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ERIC Number: EJ776756
Record Type: Journal
Publication Date: 2007-Oct
Pages: 10
Abstractor: Author
Reference Count: 42
ISBN: N/A
ISSN: ISSN-1072-0502
Spatial and Temporal Episodic Memory Retrieval Recruit Dissociable Functional Networks in the Human Brain
Ekstrom, Arne D.; Bookheimer, Susan Y.
Learning & Memory, v14 n10 p645-654 Oct 2007
Imaging, electrophysiological studies, and lesion work have shown that the medial temporal lobe (MTL) is important for episodic memory; however, it is unclear whether different MTL regions support the spatial, temporal, and item elements of episodic memory. In this study we used fMRI to examine retrieval performance emphasizing different aspects of episodic memory in the context of a spatial navigation paradigm. Subjects played a taxi-driver game ("yellowcab"), in which they freely searched for passengers and delivered them to specific landmark stores. Subjects then underwent fMRI scanning as they retrieved landmarks, spatial, and temporal associations from their navigational experience in three separate runs. Consistent with previous findings on item memory, perirhinal cortex activated most strongly during landmark retrieval compared with spatial or temporal source information retrieval. Both hippocampus and parahippocampal cortex activated significantly during retrieval of landmarks, spatial associations, and temporal order. We found, however, a significant dissociation between hippocampal and parahippocampal cortex activations, with spatial retrieval leading to greater parahippocampal activation compared with hippocampus and temporal order retrieval leading to greater hippocampal activation compared with parahippocampal cortex. Our results, coupled with previous findings, demonstrate that the hippocampus and parahippocampal cortex are preferentially recruited during temporal order and spatial association retrieval--key components of episodic "source" memory. (Contains 3 figures and 2 tables.)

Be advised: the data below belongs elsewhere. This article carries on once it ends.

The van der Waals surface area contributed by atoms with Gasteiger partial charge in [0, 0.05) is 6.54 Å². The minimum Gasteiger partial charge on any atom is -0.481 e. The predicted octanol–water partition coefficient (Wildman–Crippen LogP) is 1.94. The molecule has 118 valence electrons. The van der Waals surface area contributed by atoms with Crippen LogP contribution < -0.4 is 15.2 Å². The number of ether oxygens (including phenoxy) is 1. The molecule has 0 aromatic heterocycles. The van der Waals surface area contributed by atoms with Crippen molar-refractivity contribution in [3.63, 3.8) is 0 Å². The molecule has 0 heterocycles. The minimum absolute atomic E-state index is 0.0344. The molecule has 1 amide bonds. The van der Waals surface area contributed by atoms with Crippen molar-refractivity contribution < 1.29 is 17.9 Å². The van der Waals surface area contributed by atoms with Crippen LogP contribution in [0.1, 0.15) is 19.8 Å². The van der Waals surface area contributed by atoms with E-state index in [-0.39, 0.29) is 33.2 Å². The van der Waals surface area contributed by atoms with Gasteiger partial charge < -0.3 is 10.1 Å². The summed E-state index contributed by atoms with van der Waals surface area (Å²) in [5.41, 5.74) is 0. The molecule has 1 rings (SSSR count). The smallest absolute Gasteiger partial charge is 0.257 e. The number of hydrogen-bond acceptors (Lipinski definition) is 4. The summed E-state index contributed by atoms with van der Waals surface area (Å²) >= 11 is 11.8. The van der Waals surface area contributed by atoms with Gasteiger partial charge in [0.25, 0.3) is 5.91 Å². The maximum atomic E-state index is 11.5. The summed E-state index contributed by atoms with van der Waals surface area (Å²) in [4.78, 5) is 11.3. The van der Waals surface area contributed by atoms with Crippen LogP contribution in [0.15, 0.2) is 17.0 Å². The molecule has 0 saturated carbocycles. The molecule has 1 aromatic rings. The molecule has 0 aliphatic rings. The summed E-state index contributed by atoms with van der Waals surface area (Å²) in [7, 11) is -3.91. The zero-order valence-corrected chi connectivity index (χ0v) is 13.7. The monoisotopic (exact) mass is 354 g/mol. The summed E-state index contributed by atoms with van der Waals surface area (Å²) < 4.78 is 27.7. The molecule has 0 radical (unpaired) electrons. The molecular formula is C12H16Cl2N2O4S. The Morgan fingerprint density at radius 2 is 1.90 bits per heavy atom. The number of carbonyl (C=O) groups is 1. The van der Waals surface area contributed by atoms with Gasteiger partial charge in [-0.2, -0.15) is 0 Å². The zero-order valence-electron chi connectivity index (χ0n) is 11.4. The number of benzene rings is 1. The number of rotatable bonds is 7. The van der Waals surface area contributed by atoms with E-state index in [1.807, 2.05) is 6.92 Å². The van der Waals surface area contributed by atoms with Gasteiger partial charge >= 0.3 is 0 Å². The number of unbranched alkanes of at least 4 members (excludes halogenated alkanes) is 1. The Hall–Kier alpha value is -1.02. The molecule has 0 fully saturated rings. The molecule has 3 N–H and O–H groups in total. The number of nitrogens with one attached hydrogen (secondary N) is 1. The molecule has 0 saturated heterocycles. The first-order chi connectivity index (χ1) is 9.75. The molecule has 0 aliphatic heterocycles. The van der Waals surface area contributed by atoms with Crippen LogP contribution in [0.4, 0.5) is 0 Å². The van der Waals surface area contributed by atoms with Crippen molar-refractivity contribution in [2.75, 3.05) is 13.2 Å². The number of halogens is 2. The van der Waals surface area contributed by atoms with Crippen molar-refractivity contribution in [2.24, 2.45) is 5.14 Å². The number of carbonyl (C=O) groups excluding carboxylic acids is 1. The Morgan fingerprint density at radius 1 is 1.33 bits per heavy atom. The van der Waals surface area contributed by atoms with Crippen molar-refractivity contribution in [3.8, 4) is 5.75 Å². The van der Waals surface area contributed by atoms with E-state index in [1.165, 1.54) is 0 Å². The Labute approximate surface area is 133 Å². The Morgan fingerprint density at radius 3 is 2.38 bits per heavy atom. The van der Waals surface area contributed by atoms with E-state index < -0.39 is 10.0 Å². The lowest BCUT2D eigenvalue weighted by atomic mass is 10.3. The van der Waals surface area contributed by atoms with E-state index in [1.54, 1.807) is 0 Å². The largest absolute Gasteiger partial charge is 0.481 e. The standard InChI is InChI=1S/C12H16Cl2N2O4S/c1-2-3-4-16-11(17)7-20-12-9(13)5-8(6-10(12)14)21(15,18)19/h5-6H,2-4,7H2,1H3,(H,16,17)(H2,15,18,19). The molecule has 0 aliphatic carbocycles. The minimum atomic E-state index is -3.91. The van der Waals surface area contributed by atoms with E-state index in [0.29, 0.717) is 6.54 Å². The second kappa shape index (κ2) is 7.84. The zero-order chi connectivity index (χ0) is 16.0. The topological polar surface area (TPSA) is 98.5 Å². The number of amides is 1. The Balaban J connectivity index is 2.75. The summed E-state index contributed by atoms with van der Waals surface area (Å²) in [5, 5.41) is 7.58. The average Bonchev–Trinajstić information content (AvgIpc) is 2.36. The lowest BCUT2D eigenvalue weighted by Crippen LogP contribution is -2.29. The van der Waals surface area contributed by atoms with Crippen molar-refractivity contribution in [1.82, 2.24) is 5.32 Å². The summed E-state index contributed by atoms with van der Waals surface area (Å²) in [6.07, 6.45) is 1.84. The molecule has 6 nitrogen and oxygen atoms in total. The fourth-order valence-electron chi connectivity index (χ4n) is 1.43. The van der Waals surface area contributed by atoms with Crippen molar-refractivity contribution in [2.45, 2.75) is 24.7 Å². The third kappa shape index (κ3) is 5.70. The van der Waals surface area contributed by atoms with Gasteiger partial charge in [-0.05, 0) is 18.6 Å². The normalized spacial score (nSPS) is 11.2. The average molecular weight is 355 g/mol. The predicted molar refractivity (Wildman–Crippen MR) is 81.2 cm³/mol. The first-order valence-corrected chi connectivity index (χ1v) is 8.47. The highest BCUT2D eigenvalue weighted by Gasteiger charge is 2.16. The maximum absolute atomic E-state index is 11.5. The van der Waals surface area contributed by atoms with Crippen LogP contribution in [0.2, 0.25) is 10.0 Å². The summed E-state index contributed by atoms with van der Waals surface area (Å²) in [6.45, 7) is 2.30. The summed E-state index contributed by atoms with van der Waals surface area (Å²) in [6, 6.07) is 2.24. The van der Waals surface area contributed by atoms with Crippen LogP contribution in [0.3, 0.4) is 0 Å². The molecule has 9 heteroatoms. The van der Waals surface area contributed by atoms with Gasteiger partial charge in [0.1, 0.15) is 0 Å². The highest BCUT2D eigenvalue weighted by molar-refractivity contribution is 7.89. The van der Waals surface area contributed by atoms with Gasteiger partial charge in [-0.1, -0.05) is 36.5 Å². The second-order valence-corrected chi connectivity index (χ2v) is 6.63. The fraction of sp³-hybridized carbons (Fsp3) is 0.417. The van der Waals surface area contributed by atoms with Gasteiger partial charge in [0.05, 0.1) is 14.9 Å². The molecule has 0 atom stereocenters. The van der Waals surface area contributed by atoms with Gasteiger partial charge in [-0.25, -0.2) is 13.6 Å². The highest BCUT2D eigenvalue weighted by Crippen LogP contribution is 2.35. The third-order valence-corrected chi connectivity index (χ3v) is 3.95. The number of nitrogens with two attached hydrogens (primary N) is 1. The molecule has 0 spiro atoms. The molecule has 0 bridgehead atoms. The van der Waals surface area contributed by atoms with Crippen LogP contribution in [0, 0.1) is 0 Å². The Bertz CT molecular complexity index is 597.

Cold Spring Harbor Laboratory Press. 500 Sunnyside Blvd, Woodbury, NY 11797-2924. Tel: 800-843-4388; Tel: 516-367-8800; Fax: 516-422-4097; e-mail: cshpres@cshl.edu; Web site: http://www.learnmem.org/
Publication Type: Journal Articles; Reports - Research
Education Level: N/A
Audience: N/A
Language: English
Sponsor: N/A
Authoring Institution: N/A